“ On being asked by a friend, how he could have known the language in which Buxtorf sang, if he had not then commenced the study of Hebrew ? he replied, that he knew very little of Hebrew when the dream occurred to him ; that he sung the twelfth chapter of the Psalms, the whole of which Richard repeated by memory; that the person who appeared to him, whoever he was, had a He. brew book with points lying near him, and that the harp was a very large one, of the ancient Welsh construction.” P. 7,
Poor Richard's inaptitude to labour, and the total ignorance of the remainder of his family as to the object or the value of pursuits so widely differing from their own, brought down upon him, very frequently, anger, remonstrances, and blows. Having accompanied his father to Liverpool in the year 1804, he wandered into a bookseller's shop. Here the singularity of his appearance soon attracted notice, and by a casual bounty he was presented with a few books; amongst which were the Analecta Græca Minora, Schurhardii Horologium Hebreeum, Virgil and Blair's Grave. The greater part of his library, however, was unfortunately lost or damaged by the upsetting of his boat in his voyage home.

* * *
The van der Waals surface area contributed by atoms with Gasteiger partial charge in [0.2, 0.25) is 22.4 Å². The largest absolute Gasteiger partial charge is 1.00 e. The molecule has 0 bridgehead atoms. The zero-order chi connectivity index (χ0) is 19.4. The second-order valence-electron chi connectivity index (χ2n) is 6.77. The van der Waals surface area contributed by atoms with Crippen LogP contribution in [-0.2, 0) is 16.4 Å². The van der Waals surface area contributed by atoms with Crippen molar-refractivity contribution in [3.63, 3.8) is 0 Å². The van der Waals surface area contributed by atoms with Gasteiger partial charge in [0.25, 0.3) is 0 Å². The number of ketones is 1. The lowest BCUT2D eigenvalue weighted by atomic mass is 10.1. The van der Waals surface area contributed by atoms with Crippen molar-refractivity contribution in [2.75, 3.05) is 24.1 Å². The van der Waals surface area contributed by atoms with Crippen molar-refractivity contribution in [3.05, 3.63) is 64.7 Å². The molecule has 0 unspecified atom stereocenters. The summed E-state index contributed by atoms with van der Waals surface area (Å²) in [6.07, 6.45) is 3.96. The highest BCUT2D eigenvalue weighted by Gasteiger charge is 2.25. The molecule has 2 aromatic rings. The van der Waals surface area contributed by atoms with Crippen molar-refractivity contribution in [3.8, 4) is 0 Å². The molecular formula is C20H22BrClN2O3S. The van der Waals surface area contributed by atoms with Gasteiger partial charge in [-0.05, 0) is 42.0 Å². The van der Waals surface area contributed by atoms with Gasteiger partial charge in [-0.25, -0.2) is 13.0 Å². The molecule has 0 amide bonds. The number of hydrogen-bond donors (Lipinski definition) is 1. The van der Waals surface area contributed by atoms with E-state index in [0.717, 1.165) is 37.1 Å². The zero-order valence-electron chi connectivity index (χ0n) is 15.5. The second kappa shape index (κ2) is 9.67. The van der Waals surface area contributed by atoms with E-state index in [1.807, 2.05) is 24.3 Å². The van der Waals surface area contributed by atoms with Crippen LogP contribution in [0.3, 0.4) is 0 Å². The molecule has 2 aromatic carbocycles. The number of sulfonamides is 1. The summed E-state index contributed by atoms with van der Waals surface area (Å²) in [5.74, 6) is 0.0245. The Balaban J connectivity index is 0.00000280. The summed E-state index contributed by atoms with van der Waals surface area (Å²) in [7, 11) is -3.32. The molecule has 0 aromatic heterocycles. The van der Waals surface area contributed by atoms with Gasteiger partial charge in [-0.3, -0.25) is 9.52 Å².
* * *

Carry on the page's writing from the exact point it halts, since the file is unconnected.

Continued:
Freshi severities awaited bis increase of learning; but it was not until his shoulders bore the marks of an iron poker, that he determined to quit his paternal hut. Having collected his few books, he took ihe road to Caernarvon, wholly unprovided with money. His burden, like Æsop's, grew lighter as his journey lengthened; for board and lodging could only be purchased by the disposal of part of his literary stock ; so that when he arrived at Bangor, he possessed nothing but some fragments of a Latin and Greek, and a Welsh and Latin dictionary,
Bishop Cleaver was struck by his appearance, clothed him,